best practices. mythted to dispel the that it is not highly collaborative. coming out of the navy yard, we have established an active shooter working group. designed to look at what happened at the navy yard and to leverage the work we have done over the last 6 years in the commercial facility space. we have online training, in person training, part of the goal is to look at the various documents, trainings that are available to leverage those so we can bring them to the federal workplace. training is an important aspect. it is something that director patterson does as part of his responsibilities. there are other things we can do re augment that and to ensu that as we look at developing best practices and standards that we are encouraging and
11:25 am
recommending that we exercise the traininge -- that we do. sure that there are documents and materials available to employees. be done a lot that can and i can be leveraged from the work that we have done with commercial facilities. that is the goal of our active shooter working group. senator heitkamp. we request to have several members of the committee who have served as attorney general. thank you for bringing that expertise to bear. , i am goingrkovich to ask you to help make real this interagency security committee. notthrough the jargon, that you are using jargon.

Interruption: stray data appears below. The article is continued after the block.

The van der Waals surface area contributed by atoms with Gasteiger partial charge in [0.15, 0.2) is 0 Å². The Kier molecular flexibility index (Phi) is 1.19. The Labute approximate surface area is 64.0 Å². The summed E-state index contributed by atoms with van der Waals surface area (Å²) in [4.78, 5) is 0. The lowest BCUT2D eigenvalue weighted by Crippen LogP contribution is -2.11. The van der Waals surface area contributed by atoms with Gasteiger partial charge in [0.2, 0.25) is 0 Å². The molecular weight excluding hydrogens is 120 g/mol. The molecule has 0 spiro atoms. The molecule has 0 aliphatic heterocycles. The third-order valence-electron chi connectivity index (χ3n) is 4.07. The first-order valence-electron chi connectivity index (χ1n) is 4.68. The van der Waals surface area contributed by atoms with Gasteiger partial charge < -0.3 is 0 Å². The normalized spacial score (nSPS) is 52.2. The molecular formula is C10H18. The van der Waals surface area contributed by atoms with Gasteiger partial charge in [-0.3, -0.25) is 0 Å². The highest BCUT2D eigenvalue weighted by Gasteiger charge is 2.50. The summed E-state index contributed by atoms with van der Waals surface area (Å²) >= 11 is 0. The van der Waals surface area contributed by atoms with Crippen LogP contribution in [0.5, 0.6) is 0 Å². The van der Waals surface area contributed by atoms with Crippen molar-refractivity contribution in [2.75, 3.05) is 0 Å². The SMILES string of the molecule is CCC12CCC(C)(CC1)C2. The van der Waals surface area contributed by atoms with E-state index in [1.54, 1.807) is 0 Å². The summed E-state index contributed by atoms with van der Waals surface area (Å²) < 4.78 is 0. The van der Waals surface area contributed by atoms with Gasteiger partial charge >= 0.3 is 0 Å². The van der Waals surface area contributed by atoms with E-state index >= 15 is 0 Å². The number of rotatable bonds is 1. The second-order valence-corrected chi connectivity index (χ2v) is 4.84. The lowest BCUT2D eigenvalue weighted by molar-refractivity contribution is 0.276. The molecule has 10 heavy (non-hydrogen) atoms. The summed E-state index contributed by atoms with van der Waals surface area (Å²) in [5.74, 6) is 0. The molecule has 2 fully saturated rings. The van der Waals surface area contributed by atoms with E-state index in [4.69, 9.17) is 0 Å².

11:26 am
bage.ederal verg where did it come from, why did we create it, describe its missions. working,u think it is how do we measure whether it is working well? >> absolutely. thank you for the opportunity. the interagency security committee can about after the bombing at the alfred p marra murrahg -- alfred p. building in oklahoma city with ition we had to do a better job protecting our facilities. almost every agency participates in the committee. it is often the most senior physical security person in that department, the chief security officer. we take evolving threats and evolving challenges.
11:27 am
it is the chief security officers who look at the threat and decide how do we as a federal family best address that threat and make sure our facilities are able to mitigate them. there is both a formal risk management process that the committee has produced. it is the standard by which we all federaluring civilian facilities with the military of dod, installations. it begins with determining what is the facility's security level. you look at a particular federal facility. and based on what its function is, is it a headquarters, a field office, does it have historical significance, for example, the declaration of independence or bill of rights contained.